“I sent him an email saying, ‘Joe, you look like a slob!’ I said that if he wanted to be a blues artist, he should respect the genre – that BB King, and Albert and Freddie King – Muddy Waters and even Howlin’ Wolf and SRV – always looked like they dressed to impress…”

    “I took offence,” says Joe. “I go, ‘Kevin, I spent good money on that shirt – it’s Hugo Boss!’ He says, ‘I don’t care – it looks like shit!’ Then I got really sick doing a tour here in the UK in early 2008…”

    He lost 20 pounds in three weeks, bought a nice suit for a gig in Paris and when he saw pictures later, realised that he was on to something. Now he’s suited and booted for every gig. “TK Maxx is your friend,” he smiles. “There’s a side of you that thinks, ‘Who do you think you are?’ But you look at pictures of Muddy Waters in the 60s and those guys were styled. I always said, I have to be dressed better than the people who come to see me.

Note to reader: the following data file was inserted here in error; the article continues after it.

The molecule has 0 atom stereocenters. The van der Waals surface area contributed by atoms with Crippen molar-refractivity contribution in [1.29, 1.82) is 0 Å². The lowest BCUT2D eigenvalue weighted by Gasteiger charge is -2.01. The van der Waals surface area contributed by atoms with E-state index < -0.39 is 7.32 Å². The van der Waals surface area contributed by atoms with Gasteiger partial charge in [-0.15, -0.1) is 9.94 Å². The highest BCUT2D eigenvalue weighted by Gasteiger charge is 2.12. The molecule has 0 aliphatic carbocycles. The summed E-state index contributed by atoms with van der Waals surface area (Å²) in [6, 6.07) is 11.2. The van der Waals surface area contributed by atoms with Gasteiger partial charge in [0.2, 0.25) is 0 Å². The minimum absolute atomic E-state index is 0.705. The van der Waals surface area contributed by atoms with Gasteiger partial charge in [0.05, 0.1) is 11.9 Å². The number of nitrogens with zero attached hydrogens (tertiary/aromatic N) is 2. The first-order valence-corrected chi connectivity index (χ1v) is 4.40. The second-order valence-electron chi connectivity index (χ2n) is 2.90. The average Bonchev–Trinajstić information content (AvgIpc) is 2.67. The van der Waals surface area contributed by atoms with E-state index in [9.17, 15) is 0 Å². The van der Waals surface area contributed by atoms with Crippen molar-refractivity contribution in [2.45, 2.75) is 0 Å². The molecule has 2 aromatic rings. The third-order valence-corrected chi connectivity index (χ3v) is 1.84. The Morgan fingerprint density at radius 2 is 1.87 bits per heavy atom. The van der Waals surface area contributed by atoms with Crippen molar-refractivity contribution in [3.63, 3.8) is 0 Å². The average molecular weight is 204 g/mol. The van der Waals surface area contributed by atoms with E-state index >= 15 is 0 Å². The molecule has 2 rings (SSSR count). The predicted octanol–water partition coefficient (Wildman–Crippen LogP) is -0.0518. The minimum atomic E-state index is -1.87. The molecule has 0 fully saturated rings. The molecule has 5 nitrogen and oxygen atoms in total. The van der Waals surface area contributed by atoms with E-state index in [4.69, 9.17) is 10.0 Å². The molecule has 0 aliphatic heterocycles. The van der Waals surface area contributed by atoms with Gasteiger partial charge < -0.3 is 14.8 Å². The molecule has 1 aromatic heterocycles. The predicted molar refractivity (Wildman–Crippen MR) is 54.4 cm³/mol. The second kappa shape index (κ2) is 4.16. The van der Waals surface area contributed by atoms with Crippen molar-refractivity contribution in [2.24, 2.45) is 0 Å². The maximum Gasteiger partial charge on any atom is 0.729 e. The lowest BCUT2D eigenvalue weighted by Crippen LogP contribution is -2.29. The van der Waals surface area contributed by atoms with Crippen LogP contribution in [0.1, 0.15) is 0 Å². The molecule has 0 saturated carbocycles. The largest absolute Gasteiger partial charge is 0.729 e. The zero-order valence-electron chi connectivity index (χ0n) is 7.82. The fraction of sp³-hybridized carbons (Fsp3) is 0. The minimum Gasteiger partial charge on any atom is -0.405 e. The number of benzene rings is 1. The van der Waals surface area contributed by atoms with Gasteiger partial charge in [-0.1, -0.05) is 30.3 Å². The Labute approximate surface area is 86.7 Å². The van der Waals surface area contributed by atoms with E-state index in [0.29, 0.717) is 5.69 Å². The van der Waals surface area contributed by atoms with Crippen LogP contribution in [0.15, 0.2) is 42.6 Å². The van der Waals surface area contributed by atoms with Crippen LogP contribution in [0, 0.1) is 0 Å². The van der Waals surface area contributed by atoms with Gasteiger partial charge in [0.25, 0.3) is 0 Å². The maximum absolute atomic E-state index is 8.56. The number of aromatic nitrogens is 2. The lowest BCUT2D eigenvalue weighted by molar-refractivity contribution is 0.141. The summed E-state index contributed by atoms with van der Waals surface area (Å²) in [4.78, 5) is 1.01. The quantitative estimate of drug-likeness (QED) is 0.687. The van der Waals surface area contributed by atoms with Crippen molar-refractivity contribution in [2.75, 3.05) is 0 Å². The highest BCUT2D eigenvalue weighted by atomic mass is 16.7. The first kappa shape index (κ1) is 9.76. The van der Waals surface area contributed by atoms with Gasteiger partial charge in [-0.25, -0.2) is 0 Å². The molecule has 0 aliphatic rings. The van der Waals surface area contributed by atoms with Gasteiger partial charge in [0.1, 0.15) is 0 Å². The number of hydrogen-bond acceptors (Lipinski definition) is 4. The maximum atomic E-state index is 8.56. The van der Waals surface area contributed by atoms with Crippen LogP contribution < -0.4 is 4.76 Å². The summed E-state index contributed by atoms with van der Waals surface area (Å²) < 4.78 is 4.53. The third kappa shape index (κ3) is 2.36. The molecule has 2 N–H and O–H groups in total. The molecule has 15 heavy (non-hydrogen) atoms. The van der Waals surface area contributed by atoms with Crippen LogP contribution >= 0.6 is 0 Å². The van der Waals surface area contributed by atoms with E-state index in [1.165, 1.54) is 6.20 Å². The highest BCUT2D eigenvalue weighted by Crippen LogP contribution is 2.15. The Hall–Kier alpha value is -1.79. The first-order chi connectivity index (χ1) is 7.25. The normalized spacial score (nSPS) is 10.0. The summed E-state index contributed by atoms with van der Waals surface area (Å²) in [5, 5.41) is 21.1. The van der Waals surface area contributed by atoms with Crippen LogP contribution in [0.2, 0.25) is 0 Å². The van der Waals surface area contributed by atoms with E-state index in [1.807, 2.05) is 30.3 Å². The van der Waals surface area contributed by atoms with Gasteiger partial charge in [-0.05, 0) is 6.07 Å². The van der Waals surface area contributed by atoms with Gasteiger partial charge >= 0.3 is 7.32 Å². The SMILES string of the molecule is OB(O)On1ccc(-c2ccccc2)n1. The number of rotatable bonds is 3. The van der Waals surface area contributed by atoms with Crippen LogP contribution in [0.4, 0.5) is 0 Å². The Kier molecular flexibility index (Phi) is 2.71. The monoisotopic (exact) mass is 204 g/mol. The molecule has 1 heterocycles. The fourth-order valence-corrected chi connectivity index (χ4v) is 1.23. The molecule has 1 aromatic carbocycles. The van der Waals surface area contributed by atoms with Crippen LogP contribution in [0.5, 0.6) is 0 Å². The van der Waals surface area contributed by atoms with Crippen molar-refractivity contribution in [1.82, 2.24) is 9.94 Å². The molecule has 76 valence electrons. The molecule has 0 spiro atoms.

“Some bands, that’s their thing. I don’t think Wilco’s gig would go down as well if they all shaved and wore tuxedos. Jeff Tweedy – he is that cat with the jean coat and the stubble. He wears it on stage and he wears it off stage and that’s who he is. For me, that’s really who I am on stage – I like a show to be a big event.”

  • The Roy Wiseman guide to why promoters, record companies and agents are “fucking idiots”:
    In Britain, J&R Adventures use a promoter (the Gig Cartel) and agent Neil O’Brien (“I call him an entrepreneurial agent and I separate him from the pack,” says Roy). But in much of Europe and the entire United States they don’t. Why?

    “The marketplace dictates that typically an artist like Joe would end up playing blues clubs and festivals where tickets are 50 per cent or less of what mainstream ticket prices would be. So I decided we had to take control of that…”

    What Roy did was to tell promoters that he wanted to charge $40 a ticket, instead of $18. When promoters huffed and puffed that “no one pays that for blues acts”, Roy said: “Fuck you. This is the Rolls-Royce of blues acts.” And then he hired the halls himself and charged $40. He took his fate into his own hands and the job of manager, agent and promoter folded into one.